This Is a Movie Review: ‘Spider-Man: Into the Spider-Verse’ Weaves 50-Plus Years of Superhero History Into One Neat Little Package

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CREDIT: Sony Pictures Entertainment

This review was originally published on News Cult in November 2018.

Starring: Shameik Moore, Jake Johnson, Hailee Steinfeld, Mahershala Ali, Liev Schreiber, Bryan Tyree Henry, Luna Lauren Velez, Lily Tomlin, Nicolas Cage, Kimiko Glenn, John Mulaney, Kathryn Hahn, Chris Pine, Zoë Kravitz

Directors: Bob Persichetti, Peter Ramsey, and Rodney Rothman

Running Time: 117 Minutes

Rating: PG for Superhero Bumps and Bruises and Dimension-Altering Explosions

Release Date: December 14, 2018

Even if you prefer Tom Holland or Andrew Garfield’s versions of Peter Parker, it is fundamentally outrageous that the cinematic Spider-Man has been rebooted multiple times so soon after the massively successful Tobey Maguire chapters. Spider-Man: Into the Spider-Verse avoids this pitfall by forgoing the same old Peter Parker origin story, or even the same old Peter Parker himself. Instead, the focus this time is on Miles Morales (Shameik Moore), a Puerto Rican and African-American teenager who inherits the Spider-Man mantle after he too is bitten by a radioactive arachnid. Additionally, while Miles is the primary protagonist, room is also made for just about every parallel universe version of Spider-Man that has ever existed in the comics (including noir, manga, and porcine iterations). I would love it if the live-action Marvel action movies were similarly diverse, but there is more space to be bold within animation (at least according to how the blockbuster industry currently operates).

A running gag throughout Spider-Verse is each version of Spider-Man giving us the rundown on his (or her) origin story. The film assumes that the audience is significantly familiar with the web-crawler’s mythos, and thus we get shout-outs to iconic moments from both the panel and the screen, like the murdered uncle and the upside-down kiss in the rain. These moments could play as cheap nostalgia, but instead they are far from it because there is so much visual information to digest. The effect is more one of self-awareness and reinterpretation.

Spider-Verse follows in a line of recent animated franchise films like The Lego Movie and Teen Titans Go! To the Movies that benefit from their deep wealth of knowledge about their own histories. They all comment on their own pasts, avoiding snark in the name of favoring celebration while also managing to craft new adventures that stand on their own. Spider-Verse takes its unique place as one of the most visually vibrant entries in the history of CG-animated cinema, with a cornucopia of expressive and energetic styles. Add to that a sterling voice cast, and this is one of the witties (vocally and visually), and just plain most satisfying, experiences you’ll have in all of 2018.

Spider-Man: Into the Spider-Verse is Recommended If You Like: Every Spider-Man Comic Ever, Teen Titans Go! To the Movies, The Lego Movie

Grade: 4 out of 5 Alternate Dimensions

 

‘New Girl’ Season 7 Review: The Most Epilogue-y Season of TV Ever, From the Show Perfectly Suited for It

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CREDIT: Ray Mickshaw/FOX

This review  was originally posted on News Cult in May 2018.

Network: FOX

Showrunners: Brett Baer, Dave Finkel, Liz Meriwether

Main Cast: Zooey Deschanel, Jake Johnson, Max Greenfield, Lamorne Morris, Hannah Simone, Nasim Pedrad, Danielle Rockoff, Rhiannon Rockoff

Notable Guest Stars: Damon Wayans, Jr., Brian Huskey, Rob Reiner, Dermot Mulroney, Gillian Vigman, JB Smoove, Sarah Baker, Jamie Lee Curtis, Ralph Ahn, Robert Smigel

Episode Running Time: 22 Minutes

This review contains spoilers, but this isn’t really a spoil-able type of show.

New Girl Season 7 is one of the most inessential seasons in television history. That is not a criticism, but rather, a description of an unnecessary, but very satisfying batch of episodes. All television, and all storytelling more generally, is inessential, insofar as we could survive without it. Life would be much less enriching without entertainment, certainly, but it would be possible. But once a story begins to be told, there is a sense of necessity that it must be concluded. And it could easily be argued that by the end of Season 6, New Girl had reached that conclusion, with all of its main characters having achieved major milestones in personal and professional fulfillment. But this show, at its best, has been about so much more (or so much less, but in a good way) than checking off the major storytelling checkpoints.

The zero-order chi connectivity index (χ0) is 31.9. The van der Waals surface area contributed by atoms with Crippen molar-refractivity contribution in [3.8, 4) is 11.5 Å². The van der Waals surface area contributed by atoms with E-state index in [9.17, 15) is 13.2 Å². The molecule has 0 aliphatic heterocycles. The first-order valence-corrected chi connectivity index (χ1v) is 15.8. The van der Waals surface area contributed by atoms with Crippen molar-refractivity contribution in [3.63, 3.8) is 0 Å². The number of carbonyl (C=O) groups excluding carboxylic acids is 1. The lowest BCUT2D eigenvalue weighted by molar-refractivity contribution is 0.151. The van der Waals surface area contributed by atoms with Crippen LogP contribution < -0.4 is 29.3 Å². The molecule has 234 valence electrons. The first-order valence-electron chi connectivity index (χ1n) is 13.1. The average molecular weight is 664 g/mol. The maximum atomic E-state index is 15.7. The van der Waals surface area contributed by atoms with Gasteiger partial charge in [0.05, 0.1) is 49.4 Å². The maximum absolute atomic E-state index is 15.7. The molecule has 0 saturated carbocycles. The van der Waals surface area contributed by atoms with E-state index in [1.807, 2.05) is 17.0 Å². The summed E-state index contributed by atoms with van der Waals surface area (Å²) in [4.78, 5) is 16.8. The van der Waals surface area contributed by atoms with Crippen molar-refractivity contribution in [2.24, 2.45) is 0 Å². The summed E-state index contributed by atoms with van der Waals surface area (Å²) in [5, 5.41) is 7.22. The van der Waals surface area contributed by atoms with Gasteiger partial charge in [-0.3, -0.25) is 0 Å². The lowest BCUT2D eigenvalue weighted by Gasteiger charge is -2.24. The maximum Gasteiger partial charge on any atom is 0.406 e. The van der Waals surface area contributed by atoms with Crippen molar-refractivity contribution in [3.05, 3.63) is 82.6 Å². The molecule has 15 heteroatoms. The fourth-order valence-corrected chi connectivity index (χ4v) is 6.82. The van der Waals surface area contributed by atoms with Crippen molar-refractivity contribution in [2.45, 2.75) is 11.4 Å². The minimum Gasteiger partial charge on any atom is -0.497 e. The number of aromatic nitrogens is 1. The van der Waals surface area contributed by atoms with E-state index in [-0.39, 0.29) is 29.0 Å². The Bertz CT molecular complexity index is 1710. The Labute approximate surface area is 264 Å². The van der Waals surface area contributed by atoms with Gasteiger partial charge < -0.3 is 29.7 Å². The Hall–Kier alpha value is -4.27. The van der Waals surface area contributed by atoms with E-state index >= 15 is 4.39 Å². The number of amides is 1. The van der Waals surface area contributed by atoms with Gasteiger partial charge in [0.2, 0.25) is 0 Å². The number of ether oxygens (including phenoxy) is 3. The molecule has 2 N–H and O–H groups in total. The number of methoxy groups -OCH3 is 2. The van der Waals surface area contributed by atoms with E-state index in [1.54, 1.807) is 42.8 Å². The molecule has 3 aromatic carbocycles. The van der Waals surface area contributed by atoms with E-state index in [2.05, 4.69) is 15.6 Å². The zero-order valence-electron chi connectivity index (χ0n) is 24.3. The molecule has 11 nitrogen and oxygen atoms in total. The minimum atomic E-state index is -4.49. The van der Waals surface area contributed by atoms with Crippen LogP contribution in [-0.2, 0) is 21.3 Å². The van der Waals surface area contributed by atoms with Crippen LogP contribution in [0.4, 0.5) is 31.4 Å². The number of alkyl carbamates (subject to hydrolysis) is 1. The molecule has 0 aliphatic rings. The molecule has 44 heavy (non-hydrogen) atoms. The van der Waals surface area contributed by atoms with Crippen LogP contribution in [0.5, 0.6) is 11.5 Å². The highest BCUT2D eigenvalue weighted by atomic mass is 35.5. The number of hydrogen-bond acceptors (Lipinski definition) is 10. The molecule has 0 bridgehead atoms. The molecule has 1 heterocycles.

Nick and Jess are one of my favorite TV couples of all time, and if the last we saw of them was their kiss in the elevator at the end of “Five Stars for Beezus,” I would have rested easy in the belief that they had a long and happy union together. But I am usually hungry to see what happens when the tension of a potential couple turns into the comfort of an actual couple, and New Girl has shown itself to be the type of show uniquely suited for making that pivot interesting. With a three-year time jump to kick off the season, it seemed like we would be heading into a new status quo, but then we discover … Jess and Nick still aren’t married yet? There’s no need to panic; they are still together and happy, they have just been busy with other things, like Nick’s book tour for The Pepperwood Chronicles. But still, you would think they could find some time to put a ring on it. It turns out that much of the delay is attributable to Nick ensuring that his proposal is absolutely perfect. That obsession could have caused major strife in the past, but it is a mark of maturity for both the characters and the show that it is ultimately no big deal.

While Jess and Nick remain the last two residents of the loft, and perhaps a little bit stuck in neutral, the rest of the main crew has decidedly moved ahead to the next stages of their lives. Schmidt and Cece’s toddler Ruth Bader (Danielle and Rhiannon Rockoff) is genuinely adorable but also filled with the sort of moxie and traces of anxiety you would expect in a child whose parents are a mix of blunt and high-strung. Winston and Aly are expecting their first child; his strange propensities, and her incredible ability to accept them, are still intact, just transferred to the minutiae of pending parenthood. For the most part, the unique ways that this whole group communicates with each other remains just as intact. They are sometimes applied in fascinating new ways, as when Schmidt and Jess hash out who has the best approach for Ruth auditioning to a prestigious pre-school. But that sameness also results in hijinks that probably should not be happening anymore, as when Cece and then Nick get locked out of Ruth’s school and get mistaken for creepy lurkers, and it is like: okay, guys, we’re getting a little too old for these shenanigans.